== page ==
By Catherine Lai
Hong Kong’s pro-democracy protesters boast of a broad support base but their movement has divided some neighbourhoods, including Wong Tai Sin, where many police officers live.
Poppy Chan, the wife of a police officer, was preparing dinner for her family when she heard the crash of a brick shattering the window of her third-floor apartment.
Tear gas flooded the home she shares with her two young daughters, her husband, and a domestic worker, in a complex where many police live with their families.
“At that moment, I was more scared than angry,” she told AFP.
“Maybe they don’t know that what they’re doing is very wrong.”
“I just think it’s really sad, because it seems like they’re being used by others,” she added.
Chan’s family had cowered inside the apartment during three days of running protests in the neighbourhood. When the brick came sailing into their home, she decided it was time to leave.
She packed some of their belongings and fled to a friend’s place.
The Wong Tai Sin neighbourhood has seen some of the worst clashes in protests that began in opposition to a bill allowing extraditions to mainland China.
The protests have morphed into a broader movement seeking greater democratic freedoms in the international financial hub.
It has won support from a cross section of society, with lawyers, civil servants, older people and parents with small children turning out to rallies.
‘Enforce the law’
But in Wong Tai Sin, some are more ambivalent about protesters who accuse the police of brutality and have hurled bricks at officers and their homes.
“Throughout this entire thing, I have rarely felt anger, because I always think that sometimes people don’t know what they’re doing,” Chan said.
Other residents of the working class neighbourhood are less forgiving of the demonstrators who targeted the local police station on August 3, spraying graffiti and dismantling security cameras.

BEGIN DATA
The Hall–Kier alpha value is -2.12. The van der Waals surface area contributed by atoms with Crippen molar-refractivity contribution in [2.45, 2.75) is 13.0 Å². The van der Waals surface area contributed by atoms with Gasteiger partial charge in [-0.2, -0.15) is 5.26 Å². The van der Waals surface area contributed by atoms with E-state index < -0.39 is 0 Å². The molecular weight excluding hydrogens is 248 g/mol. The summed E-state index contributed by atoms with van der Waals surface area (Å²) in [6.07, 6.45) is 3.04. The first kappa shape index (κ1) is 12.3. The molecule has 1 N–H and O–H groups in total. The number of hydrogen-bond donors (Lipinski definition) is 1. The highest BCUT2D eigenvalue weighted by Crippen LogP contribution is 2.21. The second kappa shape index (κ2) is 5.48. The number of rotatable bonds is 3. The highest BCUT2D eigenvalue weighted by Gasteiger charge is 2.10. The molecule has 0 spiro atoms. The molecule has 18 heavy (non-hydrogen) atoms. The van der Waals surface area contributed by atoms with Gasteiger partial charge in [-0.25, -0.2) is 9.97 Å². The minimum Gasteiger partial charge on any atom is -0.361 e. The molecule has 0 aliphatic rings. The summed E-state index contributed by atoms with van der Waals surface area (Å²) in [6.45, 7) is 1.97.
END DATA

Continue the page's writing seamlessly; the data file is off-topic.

Joe, a 35-year-old middle school mathematics teacher who declined to give his family name, called the demonstrators “lawless” and “destructive.”
He wants to see the government crack down harder.
“You must be willing to enforce the law and use the power and the force at your disposal without fear to suppress the destructive actions of these rioters,” he said.
“They will take advantage of the weak response from the government and the police, and the victims will be the whole of Hong Kong, including innocent civilians like me.”
There are no recent independent opinion polls to confirm the level of support for demonstrators, though protesters point to the massive turnout at rallies in June and the fact that they continue to draw supporters to rallies three months into their movement.
Demonstrations in support of police or the government have drawn much smaller numbers.
‘Cruel to both sides’
There are also signs that the police response has at times backfired, encouraging residents sitting on the sidelines to throw their support behind the demonstrators.
When clashes erupted in Wong Tai Sin on August 3, police found themselves facing a massive crowd of angry residents who came out of their homes, some wearing flip-flops, screaming “leave” and “you’re not welcome in Wong Tai Sin.”
21-year-old student Chow, who gave only his family name, was heading home when he saw riot police using batons and tear gas against protesters and residents alike in the melee.
“I saw them rush from the vehicles and start hitting the group of residents. Some were grandpas, uncles, youngsters, and I even saw a bus driver,” he said.
“If they can use their batons to hit them, if they can do this to ordinary civilians… then how can I trust the police in the future?”
He had not joined protests before then, but the incident prompted him to begin.
“The events that night absolutely turned me from someone who is quite neutral into a yellow state,” he said, referring to the yellow associated with the pro-democracy movement.
And even some who don’t actively back the protests are angered by what they consider an inept government response.
“I think it’s quite cruel to both sides,” said 58-year-old local resident Amy Lee.
“Government officials created the present situation, but the frontline (officers) are the ones being sent out.”
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